Vol. XLIII No. 12 March 24, 2019

WESTERN GHATS:On Gadgil-Kasturirangan Reports

P Krishnaprasad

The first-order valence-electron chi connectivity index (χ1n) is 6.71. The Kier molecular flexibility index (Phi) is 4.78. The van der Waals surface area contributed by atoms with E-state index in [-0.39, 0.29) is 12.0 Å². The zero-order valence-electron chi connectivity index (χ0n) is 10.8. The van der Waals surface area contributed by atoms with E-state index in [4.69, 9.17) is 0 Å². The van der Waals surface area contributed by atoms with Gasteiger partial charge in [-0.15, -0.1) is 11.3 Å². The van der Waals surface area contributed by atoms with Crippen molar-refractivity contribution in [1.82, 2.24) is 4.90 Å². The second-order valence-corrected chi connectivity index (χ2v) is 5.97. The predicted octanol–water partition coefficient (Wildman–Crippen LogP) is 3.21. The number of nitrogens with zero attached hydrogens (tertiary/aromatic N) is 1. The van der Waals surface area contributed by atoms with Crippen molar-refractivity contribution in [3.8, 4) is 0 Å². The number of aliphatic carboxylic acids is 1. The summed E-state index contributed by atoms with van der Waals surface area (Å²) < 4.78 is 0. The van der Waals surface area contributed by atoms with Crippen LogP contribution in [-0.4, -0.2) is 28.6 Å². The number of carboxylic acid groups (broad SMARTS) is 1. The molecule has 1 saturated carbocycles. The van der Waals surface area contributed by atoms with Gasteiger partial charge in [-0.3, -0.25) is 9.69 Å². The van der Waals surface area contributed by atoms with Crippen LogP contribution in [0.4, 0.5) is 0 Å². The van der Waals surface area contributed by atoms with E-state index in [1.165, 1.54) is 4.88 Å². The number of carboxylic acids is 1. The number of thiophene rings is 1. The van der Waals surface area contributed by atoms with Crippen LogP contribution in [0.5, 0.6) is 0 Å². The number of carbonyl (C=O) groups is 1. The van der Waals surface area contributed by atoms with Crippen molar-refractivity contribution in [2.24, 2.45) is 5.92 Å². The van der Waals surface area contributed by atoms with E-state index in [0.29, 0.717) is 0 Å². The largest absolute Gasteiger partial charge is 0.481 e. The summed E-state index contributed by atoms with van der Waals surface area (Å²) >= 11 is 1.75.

THE consciousness that preservation of nature and environment is essential for the existence of human life is getting strengthened day by day the world over. However, the report of the Western Ghats Ecology Expert Panel (WGEEP), popularly known as the Madhav Gadgil report, and that of the High Level Working Group (HLWG), known as Kasturirangan report, have evoked opposition from all sections of the people. This article attempts to critically assess these reports and to remove the misconceptions among sections of pro-environment activists as to why the peasant movement, which always stood for conservation of environment, took a position against the implementation of WGEEP-HLWG reports by the Ministry of Environment and Forest (MoEF) of the government of India. IMPORTANCE OF THE ISSUE The Western Ghats and the eastern Himalayas in India have been classed among the eight “hottest hotspots” of biodiversity in the world. Many important rivers such as Godavari, Nethravathi, Krishna, Vaigai, Kaveri, Kunthi and numerous other water bodies originate from the Western Ghats that run parallel to the West Coast --- from the river Tapi in the north to Kanyakumari in the south. As per the Gadgil report, it is 1490 km long and 48 to 210 km wide, with an area of 1,29,037 square km. It shelters as many as 25 crore people in six states, namely, Gujarat, Maharashtra, Goa, Karnataka, Kerala and Tamilnadu. A study of the southern region, comprising the states of Karnataka, Kerala and Tamilnadu, showed that about 40 percent of the original vegetation cover was lost or land converted to other uses between 1920 and 1990. In the context of neo-liberalism where the level of environmental degradation due to reckless exploitation of natural resources by corporate houses has increased manifold, it is the working class and the peasantry that have to address the environmental challenges with utmost seriousness. In view of the environmental sensitivity and ecological significance of the Western Ghats, as well as possible impacts of climate change on this region, the MoEF constituted the WGEEP through an order dated March 4, 2010. The 14 member panel with renowned environmentalist Prof Madhav Gadgil as chairman held 14 meetings in one and a half years and submitted its final report on August 31, 2011. But the report was prepared without any consultation with the local population, people’s representatives and political parties. When the report was made public in March 2012, various peasant organisations, socio-political movements and all the six state governments levelled the widespread criticism that certain recommendations for conservation of nature and environment were against the fundamental rights and livelihood of the local residents, and would impede local development. The massive opposition compelled the MoEF to form the HLWG on August 17, 2012 under the chairmanship of famous space scientist and planning commission member Dr Kasturirangan to revisit the WGEEP report. The HLWG had 10 meetings and four field visits before it submitted its report on April 15, 2013. In the context of pressure from the Supreme Court and National Green Tribunal, the MoEF did not even consider the crucial aspect of whether the HLWG had addressed the concerns raised by the local people. It hastily initiated steps to implement the HLWG recommendations and declared 4,156 villages in six States (99 in Goa, 64 in Gujarat, 1576 in Karnataka, 123 in Kerala, 2159 in Maharashtra and 135 in Tamilnadu) as Ecologically Sensitive Areas (ESA). The intention was to impose the Indian Environment (Protection) Act on all these villages. This bureaucratic step invited widespread resistance and protest actions from the local population, which are still continuing. TERMS OF REFERENCE AND CONGRESS POLICY The UPA government, in the beginning, assigned seven responsibilities to the WGEEP in its terms of reference. These included --- to assess the current status of ecology of the Western Ghats region; demarcate the areas within the region which need to be notified as ecologically sensitive; make recommendations for the conservation, protection and rejuvenation of the region; suggest measures for effective implementation of the notification declaring specific areas in the region as eco-sensitive; to recommend the modalities for establishment of Western Ghats Ecology Authority; and to deal with any other relevant issues. The ministry has subsequently asked the panel to include in its mandate an examination of Ratnagiri and Sindhudurg districts, Gundia and Athirappilly hydroelectric projects, and a moratorium on new mining licenses in Goa. Humans are an integral component of nature and the existence and conservation of environment is intrinsically linked with human life. But a study of environmental degradation and its impact on various social sections or the society as a whole is not included in the above-said assignments for the WGEEP. Making recommendations for protection of the livelihood and fundamental rights of toiling people, including workers, peasants and tribal people who are dependents upon forest produce, was not included. Thus while constituting the WGEEP, the Congress high command and the Manmohan Singh government lacked the scientific vision that protection of environment would be ensured by protecting the livelihood of the local people. The fundamental error of the Gadgil report emanates from this very trend of environmentalism ‘negating human livelihood to conserve environment,’ and this contradiction has fomented broad opposition from local residents and peasantry against the Indian state. FAILURE OF HLWG The responsibilities given to HLWG were mainly to examine the WGEEP report in a holistic and multidisciplinary manner and to submit an action plan for effective implementation of this report. However, this time the MoEF considered the criticism of inclination towards mechanical environmentalism, negating human interests, and asked the HLWG to study the sustainability of equitable economic and social growth in the region, preservation of the precious biodiversity and ensuring the rights, needs and developmental aspirations of local and indigenous people, tribes, forest dwellers and other most disadvantaged sections of the local communities while balancing equitable economic and social growth with sustainable development and environmental integrity. But the HLWG miserably failed to do justice to these crucial aspects and, instead of addressing the concerns raised by the local residents and peasant movements which could have been done by accepting certain amendments and issuing clarifications, it made several amendments that only diluted the WGEEP recommendations. The HLWG also aroused adversity by recommending whole villages as eco-sensitive areas and by retaining the anti-people guidelines of the WGEEP report. On its part, to contain the mass protest, the Congress leadership has been propagating the lie that the MoEF has rejected the Gadgil report and accepted the Kasturirangan report. But the terms of reference of the HLWG was very specific: to so amend the WGEEP report that the MoEF could implement it. The HLWG is only a working group to suggest an action plan for effective implementation of WGEEP report with amendments. RECOMMENDATIONS THAT AFFECT HUMAN LIFE 1) On land use: The most crucial recommendation creating anxiety among the local population is the following broad guideline in EGEEP report (vol 1, pp 41-42): “change in land use not permitted from forest to non-forest uses or agricultural to non-agricultural, except agricultural to forest (or tree crops)” except when an extension of existing settlements is needed to accommodate an increase in the local population. This means an absolute ban on developmental and construction activities, except housing, and cannot be accepted. The HLWG report made no amendment to this clause. Since the MoEF has accepted the HLWG report, this clause on land use gets legitimacy. Thus no basic developmental activities including construction of schools, hospitals, government offices, libraries or even cattle sheds would be permitted in the eco-sensitive areas and other areas up to 10 km distance. This means no construction of buildings above 20,000 sq m, no infrastructure development like roads and railways, no non-red category industries. Since the notification process has started, obviously there will be many impediments including court injunctions against construction or development projects in all the 4,156 villages which are supposed to be declared as eco-sensitive. It is quite natural that people denied of basic socio-economic development will be compelled to evacuate in future. Though this serious apprehension was voiced through various petitions, the HLWG and the MoEF did not consider it. This is highly dictatorial and cannot be tolerated in a democratic society. 2) Ban on converting public land to private land: The guidelines of the WGEEP report (vol 1, p 41) say that public land could not be converted to private land. But there are tens of thousands of peasant families, including tribes, possessing agricultural land for decades in the Western Ghats region but they have been denied land documents; many thousand families are prevented from remitting the land tax. They are small and marginal peasants, belonging to new generation of settled farmers who have migrated to high ranges, or poor tribal families. Since the HLWG did not make any amendment to the above clause and the MoEF has accepted its recommendations, such families would be denied of land pattas forever. Hence the demand that the government must not accept this clause; rather it must issue land pattas to deserving peasant families in possession of agricultural land. 3) Ban on using forest land for non-forest purposes: The 2006 act about the rights of tribals and traditional forest dwellers allows them to cultivate the forest land on which they have depended for livelihood for generations. But a clause the WGEEP report says: “forest land should not be used for non-forest purpose.” This contravenes the said rights provided to tribes and traditional forest dwellers. Also, there are thousands of lease farmers who cultivate and get livelihood from forest land and this clause would be detrimental to them too. While the HLWG did not make any change in this clause, the GOI should reject it. 4) Phasing out of chemical fertilisers: The WGEEP report recommends phasing out of the use of chemical fertilisers, pesticides and weedicides within a certain period. The HLWG did not amend it. No one can oppose organic cultivation; use of chemical fertilisers needs to be strictly regulated. But regulation and prohibition are different things and a complete ban on minimum necessary use of chemical fertilisers cannot be accepted by peasantry. Excessive use of chemical fertilisers is not an issue specific to Western Ghats alone; it relates to the entire country and the world. Prohibition will negatively affect agricultural production and the income of peasant families. Hence the MoEF claim that nothing in its order would negatively affect the farmers is factually wrong. 5) No monoculture plantations; threat of replacing plantations with natural forests: The WGEEP report, the subheading of Forestry: Private Lands, recommends: “no monoculture plantation of exotics like eucalyptus; existing plantations of such exotics should be replaced by planting endemic species or allowing area to revert to grassland where it was originally grassland.” While commenting on this clause, the HLWG report said: “the sector-wise guidelines stoke fears of selective interpretation and misuse. In this case, WGEEP specifies that in ESZ1/ESZ2 change in land use would not be permitted from forest to non-forest uses or agriculture, except where it is needed for extension of village populations. It also specifies that even on private lands, there will be no monoculture plantation of exotics like eucalyptus and existing plantations should be replaced by planting endemic species. Therefore, even though, there is no detailed description of the ecological problems of coffee, the implication of this recommendation is that all plantations would have to be replaced with natural forests in the foreseeable future.” This is a matter of serious concern for tens of thousands of plantation workers. The HLWG did not consider the fact that coffee, tea, rubber etc are exotics and amend the said clause. The large tracts of cash crop plantations make invaluable contributions to the economy and provide employment and income to lakhs of people. As these need be protected, the MoEF must reject this recommendation. 6) On identification and demarcation of eco-sensitive areas: The identification and demarcation of ESAs in HLWG report is unscientific, and no survey was conducted to identify such areas. The HLWG adopting borders of the revenue villages to demarcate the ESAs is unscientific. Thus many sensitive areas (e.g. Kuruva islands and Edakal caves in Wayanad) are excluded and many areas where no stipulated criteria were satisfied have been included. Aerial surveys have mistakenly marked plantation areas as forests. HLWG has declared numerous heavily populated habitats as ESAs though the suggested criterion is a population density below 100 persons per sq km. The WGEEP too did not consider the natural boundaries, sensitivity of the landscape and significance of biodiversity while fixing the ESZs. Hence the MoEF must take steps to have a detailed survey with the involvement of the local people to identify and demarcate the ESAs. ACTION PLAN AND INCENTIVISING PEASANTRY Both WGEEP and HLWG have talked loud about organic cultivation and incentivisation of agriculture. But the action plan submitted by HLWG has no specific recommendations for allocation of a special fund for promoting organic cultivation and for extending subsidy to agriculture, except the fund for forest and environment conservation. It indicates a lack of earnestness in the entire affair. As for a conflict between the humans and wildlife, peasants living in the forest areas tell us numerous stories of loss of life, crops and property. Wild elephants have killed 68 human beings in the last 20 years in a single panchayat, namely Thirunelly in Wayanad district of Kerala. But both the reports are silent on protecting the life and crops of peasantry from wild animals. The government has the responsibility to find a permanent solution to this critical issue. The MoEF must segregate the wildlife and human habitats by constructing a three metres deep trench and a four metres high fence on iron pillars along the entire forest border, especially around the wildlife sanctuaries. But the WGEEP, the HLWG and the MoEF did not recognise the real life problems and pain of the people living in forest areas. Any expression of concern for environment without a concern for human beings is nothing but hypocrisy. The unbending opposition of locals against both the reports is due to such grave failures to protect the livelihoods and life of human beings. As per the HLWG report, no red industry will be allowed in the ESZs. But milk processing, meat processing, extraction of vegetable oil and hospitals also come in this category and the MoEF is unwilling to save them. The suggestion of WGEEP that the final demarcation of zones by taking the micro watersheds and village boundaries into account, and fine-tuning of the regulatory as well as promotional regimes, must be based on extensive inputs from local communities and local bodies, must be highlighted. According to the WGEEP, the Gram Sabha is supreme in decision making. But in reality the WGEEP has recommended no statutory role for Gram Sabhas to change, amend and delete any clause in the guidelines. Also, Gram Sabhas are not sacrosanct and are prone to be manipulated and hijacked by property owning classes and local kingpins. GADGIL REPORT: NO MAGNA CARTA About many aspects like conservation of forest areas, paddy fields and water bodies, there is no effective recommendation in the WGEEP report. Out of the existing forest area of 69 million hectares (mha), only 8.35 mha have been categorised as dense forests. More than 20 mha of forests are monoculture and more than 28.8 mha are fragmented open forests with low tree density. The teakwood plantations create hostile environment to both flora and fauna, make forests arid, prevent the undergrowth and lead to desertification; they are thus the major reason thrusting wild animals to human habitats in search of food and drinking water. But the WGEEP report did not discuss these aspects and recommended replacing monoculture plantations with natural forest, though it did recommend replacing monoculture plantations on private lands. The preservation of paddy fields and water bodies in the entire Western Ghats area is not addressed by both the reports. The erstwhile LDF government in Kerala had enacted the Paddy Fields And Water Bodies (Conservation) Act that prevents conversion of paddy fields to any other use, and equivalent recommendations could have been made by WGEEP for all the six states. The HLWG should well have recommended to the 14th Finance Commission a special food security fund to encourage social cooperatives of peasants to modernise and mechanise agriculture and animal husbandry and to establish agro-processing units and marketing networks. The two reports are at best a bureaucratic exercise not based on any scientific assessment of the human-environment relationship in the region. The limitation of both the reports is that a balance between protection of the people’s livelihood and conservation of the environment is missing. Thus now the progressive class and mass movements have the responsibility to rally all sections of the people for removal of anti-people recommendations in these reports and incorporate provisions favouring the people’s genuine developmental aspirations and livelihood along with preservation of environment and biodiversity. In this regard the All India Kisan Sabha has demanded that the prime minister must order a scientific assessment of the issues involved by a broadbased committee of scientists, social scientists, environment experts, organisations of the peasantry, with adequate representation to varied political opinions from the affected states. Public hearings and broadbased consultations with all the stakeholders must be held before arriving at a comprehensive plan for protection of fragile ecosystems and livelihoods. The central government must keep the implementation of HLWG report in abeyance till that time.